XANA KU NGAVA YINI XINGA PFUNAKA !!
Loko na ha kula andzi vona wonge choko bodo na maletere I swa mudyondzisi. Loko ndzi huma ekamareni ro dyondzela eka rona, andzi vona ndzi siyile swilo swa mudyondzisi swi hlayisekile. Kupfumala vutivi mbyuya! Andzi nga tivi kuri nwana unwana na unwana una maletere ya yena, lawa loko anga tlanga ha wona hivutlari swi ngetelelaka vutivi byo eta swinene.
Kunga leswi kuna ntlangu lowu vuriwaka Banagrames ku ndlandla muxa vunwinyi bya marito eka xivumbiwa munhu. Akova ntlangu ntsena kambe leswi swiendala kuri miehleketo yinava swinene na ndlela yinwana hinga tirhisaka ku antswisa vutivi eka vana na hina vanhu vankulu.
Akova ntsena ntlangu wa Boardgame kambe indlela yinwana ya mandyondziselo yo aka marito eka vana, leswi swi endla kuri vutivi bya vona byi ndlala muka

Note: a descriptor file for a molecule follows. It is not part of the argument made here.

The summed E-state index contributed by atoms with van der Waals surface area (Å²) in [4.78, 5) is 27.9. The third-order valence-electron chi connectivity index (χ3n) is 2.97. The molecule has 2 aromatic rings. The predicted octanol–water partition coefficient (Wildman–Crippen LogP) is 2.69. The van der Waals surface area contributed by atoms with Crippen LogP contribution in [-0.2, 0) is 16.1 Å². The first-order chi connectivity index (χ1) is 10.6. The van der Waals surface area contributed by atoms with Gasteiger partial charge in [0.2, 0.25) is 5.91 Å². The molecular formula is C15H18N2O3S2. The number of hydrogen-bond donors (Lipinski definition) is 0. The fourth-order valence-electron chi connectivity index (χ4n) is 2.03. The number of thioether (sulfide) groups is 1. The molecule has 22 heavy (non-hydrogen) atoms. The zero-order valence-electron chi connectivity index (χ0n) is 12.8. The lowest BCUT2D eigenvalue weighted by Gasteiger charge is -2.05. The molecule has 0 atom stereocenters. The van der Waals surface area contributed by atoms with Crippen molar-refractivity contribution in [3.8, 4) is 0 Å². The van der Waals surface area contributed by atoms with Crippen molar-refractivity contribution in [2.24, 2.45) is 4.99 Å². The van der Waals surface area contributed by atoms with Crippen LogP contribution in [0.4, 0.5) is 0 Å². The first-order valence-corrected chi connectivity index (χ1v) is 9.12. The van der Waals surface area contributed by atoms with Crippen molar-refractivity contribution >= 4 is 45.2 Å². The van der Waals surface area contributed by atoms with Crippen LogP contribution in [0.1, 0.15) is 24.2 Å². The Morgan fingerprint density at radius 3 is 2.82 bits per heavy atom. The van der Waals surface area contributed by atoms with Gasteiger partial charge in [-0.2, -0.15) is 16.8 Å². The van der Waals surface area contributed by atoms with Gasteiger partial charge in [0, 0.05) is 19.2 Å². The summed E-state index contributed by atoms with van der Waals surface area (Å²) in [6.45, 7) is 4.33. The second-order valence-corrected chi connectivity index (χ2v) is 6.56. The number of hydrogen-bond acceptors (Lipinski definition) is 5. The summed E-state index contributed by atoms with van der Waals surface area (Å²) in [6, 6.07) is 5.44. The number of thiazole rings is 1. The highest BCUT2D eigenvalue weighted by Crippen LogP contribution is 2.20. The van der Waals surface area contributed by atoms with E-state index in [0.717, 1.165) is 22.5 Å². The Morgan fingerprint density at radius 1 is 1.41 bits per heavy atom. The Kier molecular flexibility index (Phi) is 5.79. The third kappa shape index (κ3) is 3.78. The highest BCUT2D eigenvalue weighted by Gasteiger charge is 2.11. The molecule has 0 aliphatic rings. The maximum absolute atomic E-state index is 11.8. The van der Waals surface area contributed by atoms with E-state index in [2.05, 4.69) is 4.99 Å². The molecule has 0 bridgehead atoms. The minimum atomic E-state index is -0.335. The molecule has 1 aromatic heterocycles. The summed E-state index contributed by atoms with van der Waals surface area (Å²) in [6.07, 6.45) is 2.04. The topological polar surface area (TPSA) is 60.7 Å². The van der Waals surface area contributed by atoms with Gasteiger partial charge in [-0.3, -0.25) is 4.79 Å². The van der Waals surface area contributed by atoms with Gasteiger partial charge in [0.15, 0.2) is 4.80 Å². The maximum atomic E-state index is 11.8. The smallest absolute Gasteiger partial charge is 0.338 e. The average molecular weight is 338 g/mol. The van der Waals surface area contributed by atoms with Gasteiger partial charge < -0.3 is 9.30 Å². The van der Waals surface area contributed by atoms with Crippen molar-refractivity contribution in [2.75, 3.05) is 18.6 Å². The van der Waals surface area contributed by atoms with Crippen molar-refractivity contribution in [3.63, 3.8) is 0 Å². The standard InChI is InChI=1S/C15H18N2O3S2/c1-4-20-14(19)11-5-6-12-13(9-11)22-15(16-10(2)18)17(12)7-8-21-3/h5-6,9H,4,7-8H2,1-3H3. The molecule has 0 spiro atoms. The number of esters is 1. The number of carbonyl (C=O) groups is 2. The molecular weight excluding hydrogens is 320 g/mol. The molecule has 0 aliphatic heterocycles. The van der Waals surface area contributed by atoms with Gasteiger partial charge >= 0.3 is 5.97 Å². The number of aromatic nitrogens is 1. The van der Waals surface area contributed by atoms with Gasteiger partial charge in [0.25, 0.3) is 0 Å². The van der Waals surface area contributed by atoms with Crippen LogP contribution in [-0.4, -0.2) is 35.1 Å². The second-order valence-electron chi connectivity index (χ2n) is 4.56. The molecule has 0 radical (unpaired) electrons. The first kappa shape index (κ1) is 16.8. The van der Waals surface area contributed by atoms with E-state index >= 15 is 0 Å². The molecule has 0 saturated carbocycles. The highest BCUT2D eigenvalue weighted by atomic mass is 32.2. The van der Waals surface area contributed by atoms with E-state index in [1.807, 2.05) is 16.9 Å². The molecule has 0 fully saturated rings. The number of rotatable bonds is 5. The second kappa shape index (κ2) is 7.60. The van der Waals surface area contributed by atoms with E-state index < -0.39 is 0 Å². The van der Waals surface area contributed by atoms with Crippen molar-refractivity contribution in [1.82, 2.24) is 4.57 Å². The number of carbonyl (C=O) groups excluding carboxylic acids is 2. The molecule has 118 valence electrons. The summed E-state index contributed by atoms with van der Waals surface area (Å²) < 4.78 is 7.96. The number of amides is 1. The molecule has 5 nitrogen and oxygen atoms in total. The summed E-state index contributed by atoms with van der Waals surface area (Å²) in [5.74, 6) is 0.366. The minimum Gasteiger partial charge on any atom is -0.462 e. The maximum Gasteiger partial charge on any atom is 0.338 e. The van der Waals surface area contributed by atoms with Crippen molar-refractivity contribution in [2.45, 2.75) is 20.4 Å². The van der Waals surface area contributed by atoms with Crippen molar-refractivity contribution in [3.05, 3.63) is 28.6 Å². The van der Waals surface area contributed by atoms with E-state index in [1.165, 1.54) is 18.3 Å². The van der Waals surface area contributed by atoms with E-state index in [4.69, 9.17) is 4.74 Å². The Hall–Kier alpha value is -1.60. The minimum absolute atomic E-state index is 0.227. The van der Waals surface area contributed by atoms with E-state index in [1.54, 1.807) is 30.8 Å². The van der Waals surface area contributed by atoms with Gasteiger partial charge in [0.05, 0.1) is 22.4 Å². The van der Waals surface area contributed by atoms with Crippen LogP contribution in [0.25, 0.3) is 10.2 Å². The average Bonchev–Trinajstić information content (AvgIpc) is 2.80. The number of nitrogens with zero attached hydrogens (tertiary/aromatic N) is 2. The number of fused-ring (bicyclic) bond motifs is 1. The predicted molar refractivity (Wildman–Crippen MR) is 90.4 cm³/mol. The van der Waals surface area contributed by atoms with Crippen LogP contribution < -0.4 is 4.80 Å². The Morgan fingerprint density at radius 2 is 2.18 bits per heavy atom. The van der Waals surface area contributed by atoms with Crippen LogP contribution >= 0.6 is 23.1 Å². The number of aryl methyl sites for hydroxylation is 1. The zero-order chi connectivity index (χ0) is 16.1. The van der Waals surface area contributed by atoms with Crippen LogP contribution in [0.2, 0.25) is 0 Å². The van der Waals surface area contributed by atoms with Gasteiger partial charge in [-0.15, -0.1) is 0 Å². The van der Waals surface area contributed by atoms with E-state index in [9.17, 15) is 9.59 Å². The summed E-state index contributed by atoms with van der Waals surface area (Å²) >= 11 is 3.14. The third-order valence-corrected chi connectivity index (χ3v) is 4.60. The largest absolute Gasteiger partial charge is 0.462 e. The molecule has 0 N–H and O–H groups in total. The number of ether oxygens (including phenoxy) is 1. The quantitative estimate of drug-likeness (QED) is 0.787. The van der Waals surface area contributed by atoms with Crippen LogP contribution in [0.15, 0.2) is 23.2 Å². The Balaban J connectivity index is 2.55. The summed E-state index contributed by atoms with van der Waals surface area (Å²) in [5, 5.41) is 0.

There is value in giving Bananagrams to a young learner, to see and experience letters in a game first rather than seeing them on chalk board for the first time in a classroom. A Bananagrams set given to a child will become his own and will so motivate them to play write whatever comes to mind as they play. A chalkboard is in the realm of a classroom, belonging to a teacher. I use these letters at certain time for special purpose, hence in daily life we use the alphabet for communication and socialising. Bananagrams letter tiles literally becomes to building blocks to learn and build new words, making sense of language and communication using a growing vocabulary. Bananagrams tiles are mine and I can play around with them. Even if I lose a piece, it doesn’t matter as it’s mine and through play I will learn new words and continue to grow.